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Old 08-18-2005, 06:49 PM   #14165
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Default Itchy to race again...

I'm getting closer to getting the car done, but I couldn't resist taking some photos tonight. I'm awaiting the ESC and charger, and need to paint the body and solder up the packs and I'm ready to race.

If you see something ont he car I did wrong, holla... it's been a long time since I put one of these back together. Yeah, I even went old school with the wheel discs. Some habits are hard to break.
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Old 08-18-2005, 07:26 PM   #14166
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I run the carpet Knife and the only thing I would recomend would be is go to the kimbrough black servo saver(much stronger then the white its a med I believe) and I would ck to see if your shock should be mounted one hole forword closer to the antenna with about a 1-1 1/2mm of droop in the rear pod other then that it looks great.
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Old 08-18-2005, 07:38 PM   #14167
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Just finished getting the rig back together and thought I would also toss up a few images for you. This is the Hyperform chassis with the IRS rear pod assembly.
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Old 08-18-2005, 08:15 PM   #14168
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Looks good Nick...

You can see what I meant now by the shock/damper geometry being different. With my rear top plate, the damper tubes don't have that forward sweep. Should work well though...
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Old 08-18-2005, 08:22 PM   #14169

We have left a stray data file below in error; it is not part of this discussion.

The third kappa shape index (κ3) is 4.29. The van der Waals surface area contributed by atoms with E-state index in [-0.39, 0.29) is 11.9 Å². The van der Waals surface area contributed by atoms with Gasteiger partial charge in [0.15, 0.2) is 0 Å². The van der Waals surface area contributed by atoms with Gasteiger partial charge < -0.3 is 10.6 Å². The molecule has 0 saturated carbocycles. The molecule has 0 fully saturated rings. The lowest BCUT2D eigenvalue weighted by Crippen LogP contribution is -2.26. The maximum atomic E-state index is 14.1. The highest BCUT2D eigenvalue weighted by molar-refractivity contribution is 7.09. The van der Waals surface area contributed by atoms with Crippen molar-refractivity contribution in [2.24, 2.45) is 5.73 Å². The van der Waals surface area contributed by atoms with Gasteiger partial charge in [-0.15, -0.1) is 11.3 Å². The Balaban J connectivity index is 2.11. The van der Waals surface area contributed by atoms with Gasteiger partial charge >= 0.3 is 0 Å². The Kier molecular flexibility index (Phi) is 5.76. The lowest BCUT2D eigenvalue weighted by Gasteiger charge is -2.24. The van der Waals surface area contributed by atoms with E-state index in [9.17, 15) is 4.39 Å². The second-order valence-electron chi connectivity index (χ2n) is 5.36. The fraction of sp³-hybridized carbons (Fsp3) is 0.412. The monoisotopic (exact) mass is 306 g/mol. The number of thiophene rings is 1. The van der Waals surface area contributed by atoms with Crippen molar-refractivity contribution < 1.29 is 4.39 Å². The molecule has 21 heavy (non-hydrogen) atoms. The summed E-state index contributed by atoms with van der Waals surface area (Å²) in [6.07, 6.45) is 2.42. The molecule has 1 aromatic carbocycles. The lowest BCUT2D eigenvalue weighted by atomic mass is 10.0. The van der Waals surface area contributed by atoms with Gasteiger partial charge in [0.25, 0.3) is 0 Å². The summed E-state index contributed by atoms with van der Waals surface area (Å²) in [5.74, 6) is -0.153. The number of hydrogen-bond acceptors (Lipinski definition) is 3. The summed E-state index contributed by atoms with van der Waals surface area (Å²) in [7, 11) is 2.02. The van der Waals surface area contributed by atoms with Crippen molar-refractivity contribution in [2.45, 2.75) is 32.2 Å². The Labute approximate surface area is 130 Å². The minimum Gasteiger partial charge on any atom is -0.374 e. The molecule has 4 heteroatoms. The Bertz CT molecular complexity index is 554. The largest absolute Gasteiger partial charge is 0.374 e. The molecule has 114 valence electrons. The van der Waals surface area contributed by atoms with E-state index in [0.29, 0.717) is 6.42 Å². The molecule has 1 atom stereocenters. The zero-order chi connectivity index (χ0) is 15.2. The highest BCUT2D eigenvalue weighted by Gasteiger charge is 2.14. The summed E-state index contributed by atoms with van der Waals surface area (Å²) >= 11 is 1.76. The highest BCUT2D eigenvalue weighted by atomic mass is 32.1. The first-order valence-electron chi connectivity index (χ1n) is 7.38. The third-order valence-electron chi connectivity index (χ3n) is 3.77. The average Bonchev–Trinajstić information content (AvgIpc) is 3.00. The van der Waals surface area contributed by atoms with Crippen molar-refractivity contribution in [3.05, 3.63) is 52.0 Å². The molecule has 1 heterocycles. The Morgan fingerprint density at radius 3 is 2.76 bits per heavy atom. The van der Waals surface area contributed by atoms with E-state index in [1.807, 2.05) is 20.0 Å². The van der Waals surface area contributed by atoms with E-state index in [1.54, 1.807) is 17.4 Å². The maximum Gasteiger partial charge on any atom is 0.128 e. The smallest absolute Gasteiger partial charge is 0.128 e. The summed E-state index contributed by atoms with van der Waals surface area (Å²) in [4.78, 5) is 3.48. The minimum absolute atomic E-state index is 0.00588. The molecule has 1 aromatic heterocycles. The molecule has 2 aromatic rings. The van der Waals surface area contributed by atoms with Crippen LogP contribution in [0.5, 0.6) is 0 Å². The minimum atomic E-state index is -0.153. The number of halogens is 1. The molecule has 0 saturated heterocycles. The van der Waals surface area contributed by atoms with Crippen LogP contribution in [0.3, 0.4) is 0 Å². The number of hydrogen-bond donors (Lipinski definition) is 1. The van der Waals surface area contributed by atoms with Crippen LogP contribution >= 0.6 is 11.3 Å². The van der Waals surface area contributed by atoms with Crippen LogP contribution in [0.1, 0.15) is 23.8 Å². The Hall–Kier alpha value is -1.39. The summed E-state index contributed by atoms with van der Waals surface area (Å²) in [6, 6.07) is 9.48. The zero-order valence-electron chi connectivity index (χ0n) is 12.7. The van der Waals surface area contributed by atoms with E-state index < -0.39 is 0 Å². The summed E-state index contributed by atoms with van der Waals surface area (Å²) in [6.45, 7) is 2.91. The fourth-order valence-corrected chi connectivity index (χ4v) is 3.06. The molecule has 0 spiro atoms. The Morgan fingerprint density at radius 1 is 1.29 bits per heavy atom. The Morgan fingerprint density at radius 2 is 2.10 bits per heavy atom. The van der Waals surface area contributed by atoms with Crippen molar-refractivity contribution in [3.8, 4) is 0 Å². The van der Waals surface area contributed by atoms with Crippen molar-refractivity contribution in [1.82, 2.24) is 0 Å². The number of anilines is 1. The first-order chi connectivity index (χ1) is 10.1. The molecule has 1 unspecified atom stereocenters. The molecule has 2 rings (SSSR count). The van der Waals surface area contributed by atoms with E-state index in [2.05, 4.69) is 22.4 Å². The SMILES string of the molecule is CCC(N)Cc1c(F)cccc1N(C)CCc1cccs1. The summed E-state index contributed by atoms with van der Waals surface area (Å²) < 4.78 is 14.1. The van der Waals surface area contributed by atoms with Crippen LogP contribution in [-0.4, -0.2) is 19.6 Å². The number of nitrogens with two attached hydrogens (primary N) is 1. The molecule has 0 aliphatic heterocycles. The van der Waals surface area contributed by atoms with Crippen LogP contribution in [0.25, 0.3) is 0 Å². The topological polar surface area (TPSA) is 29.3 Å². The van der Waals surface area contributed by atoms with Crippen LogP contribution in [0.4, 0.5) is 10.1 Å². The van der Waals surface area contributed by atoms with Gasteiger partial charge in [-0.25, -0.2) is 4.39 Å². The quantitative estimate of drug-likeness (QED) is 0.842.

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Apex,

Make another couple of holes in your servo mounts and attach the servo with 4 screws, I learned that one the hard way with my t-fource.

Chris
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Old 08-18-2005, 08:24 PM   #14170
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Quote:
Originally Posted by ApexSpeed
I'm getting closer to getting the car done, but I couldn't resist taking some photos tonight. I'm awaiting the ESC and charger, and need to paint the body and solder up the packs and I'm ready to race.

If you see something ont he car I did wrong, holla... it's been a long time since I put one of these back together. Yeah, I even went old school with the wheel discs. Some habits are hard to break.
Car looks great, but you're going to need a bumper
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Old 08-18-2005, 08:45 PM   #14171
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Bumper? I don'need no stinkin' bumper!

Thanks for the suggestions guys. I will definitely mount the servo using 4 screws instead of two. I didn't know there was another small servo saver for Futaba servos. I'm going to need to seek that out.

As for the rear shock, I wasn't sure about the mounting position. The CK3.2 instruction booklet is more than a little vague. No reasoning behind much of the assembly, and certainly no explaination as to why something would need to be done one way or another. Looking at the mount, it looked as if the ball end on the shock would interfere with the antenna and cause binding. I shortened the shock length (with the ballcup length) to compensate for the shortened spring preload, so the droop currently is set at slightly below level with a straightedge.